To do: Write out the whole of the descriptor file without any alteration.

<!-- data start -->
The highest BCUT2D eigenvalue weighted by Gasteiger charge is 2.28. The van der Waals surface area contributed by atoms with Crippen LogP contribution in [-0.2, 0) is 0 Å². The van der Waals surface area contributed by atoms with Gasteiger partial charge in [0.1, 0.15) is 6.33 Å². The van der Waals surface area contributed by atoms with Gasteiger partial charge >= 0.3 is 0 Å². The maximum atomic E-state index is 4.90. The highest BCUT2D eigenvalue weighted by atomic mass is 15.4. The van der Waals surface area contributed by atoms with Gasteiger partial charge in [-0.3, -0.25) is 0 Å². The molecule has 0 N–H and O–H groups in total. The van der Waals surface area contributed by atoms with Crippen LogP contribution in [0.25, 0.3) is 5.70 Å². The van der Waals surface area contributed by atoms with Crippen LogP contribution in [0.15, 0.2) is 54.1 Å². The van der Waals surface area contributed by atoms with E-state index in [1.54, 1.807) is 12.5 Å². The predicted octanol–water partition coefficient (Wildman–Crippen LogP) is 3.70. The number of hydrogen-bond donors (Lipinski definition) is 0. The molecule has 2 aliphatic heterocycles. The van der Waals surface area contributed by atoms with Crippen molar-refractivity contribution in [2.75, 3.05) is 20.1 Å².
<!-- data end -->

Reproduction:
The highest BCUT2D eigenvalue weighted by Gasteiger charge is 2.28. The van der Waals surface area contributed by atoms with Crippen LogP contribution in [-0.2, 0) is 0 Å². The van der Waals surface area contributed by atoms with Gasteiger partial charge in [0.1, 0.15) is 6.33 Å². The van der Waals surface area contributed by atoms with Gasteiger partial charge >= 0.3 is 0 Å². The maximum atomic E-state index is 4.90. The highest BCUT2D eigenvalue weighted by atomic mass is 15.4. The van der Waals surface area contributed by atoms with Gasteiger partial charge in [-0.3, -0.25) is 0 Å². The molecule has 0 N–H and O–H groups in total. The van der Waals surface area contributed by atoms with Crippen LogP contribution in [0.25, 0.3) is 5.70 Å². The van der Waals surface area contributed by atoms with Crippen LogP contribution in [0.15, 0.2) is 54.1 Å². The van der Waals surface area contributed by atoms with E-state index in [1.54, 1.807) is 12.5 Å². The predicted octanol–water partition coefficient (Wildman–Crippen LogP) is 3.70. The number of hydrogen-bond donors (Lipinski definition) is 0. The molecule has 2 aliphatic heterocycles. The van der Waals surface area contributed by atoms with Crippen molar-refractivity contribution in [2.75, 3.05) is 20.1 Å².